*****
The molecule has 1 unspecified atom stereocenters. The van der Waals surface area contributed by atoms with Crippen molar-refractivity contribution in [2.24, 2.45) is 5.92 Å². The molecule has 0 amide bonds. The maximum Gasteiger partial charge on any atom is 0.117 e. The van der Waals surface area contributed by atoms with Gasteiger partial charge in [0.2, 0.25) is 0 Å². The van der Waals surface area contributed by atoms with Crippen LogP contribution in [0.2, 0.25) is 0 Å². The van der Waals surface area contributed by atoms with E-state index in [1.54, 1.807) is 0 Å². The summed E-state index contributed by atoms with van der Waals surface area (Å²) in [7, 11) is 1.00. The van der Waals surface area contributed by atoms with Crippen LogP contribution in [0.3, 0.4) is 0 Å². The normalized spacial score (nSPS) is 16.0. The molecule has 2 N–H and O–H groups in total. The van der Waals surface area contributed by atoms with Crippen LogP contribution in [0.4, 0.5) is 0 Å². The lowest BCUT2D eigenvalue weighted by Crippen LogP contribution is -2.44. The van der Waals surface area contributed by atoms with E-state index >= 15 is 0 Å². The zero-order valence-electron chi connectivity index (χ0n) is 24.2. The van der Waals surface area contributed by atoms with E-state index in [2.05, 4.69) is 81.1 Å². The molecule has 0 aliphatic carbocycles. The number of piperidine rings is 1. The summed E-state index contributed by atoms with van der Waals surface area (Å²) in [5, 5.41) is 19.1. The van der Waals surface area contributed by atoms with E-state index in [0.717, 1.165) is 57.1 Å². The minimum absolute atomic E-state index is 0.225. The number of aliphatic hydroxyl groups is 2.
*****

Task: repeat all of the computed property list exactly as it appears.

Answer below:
The molecule has 1 unspecified atom stereocenters. The van der Waals surface area contributed by atoms with Crippen molar-refractivity contribution in [2.24, 2.45) is 5.92 Å². The molecule has 0 amide bonds. The maximum Gasteiger partial charge on any atom is 0.117 e. The van der Waals surface area contributed by atoms with Gasteiger partial charge in [0.2, 0.25) is 0 Å². The van der Waals surface area contributed by atoms with Crippen LogP contribution in [0.2, 0.25) is 0 Å². The van der Waals surface area contributed by atoms with E-state index in [1.54, 1.807) is 0 Å². The summed E-state index contributed by atoms with van der Waals surface area (Å²) in [7, 11) is 1.00. The van der Waals surface area contributed by atoms with Crippen LogP contribution in [0.3, 0.4) is 0 Å². The normalized spacial score (nSPS) is 16.0. The molecule has 2 N–H and O–H groups in total. The van der Waals surface area contributed by atoms with Crippen LogP contribution in [0.4, 0.5) is 0 Å². The lowest BCUT2D eigenvalue weighted by Crippen LogP contribution is -2.44. The van der Waals surface area contributed by atoms with E-state index >= 15 is 0 Å². The zero-order valence-electron chi connectivity index (χ0n) is 24.2. The van der Waals surface area contributed by atoms with E-state index in [2.05, 4.69) is 81.1 Å². The molecule has 0 aliphatic carbocycles. The number of piperidine rings is 1. The summed E-state index contributed by atoms with van der Waals surface area (Å²) in [5, 5.41) is 19.1. The van der Waals surface area contributed by atoms with E-state index in [0.717, 1.165) is 57.1 Å². The minimum absolute atomic E-state index is 0.225. The number of aliphatic hydroxyl groups is 2.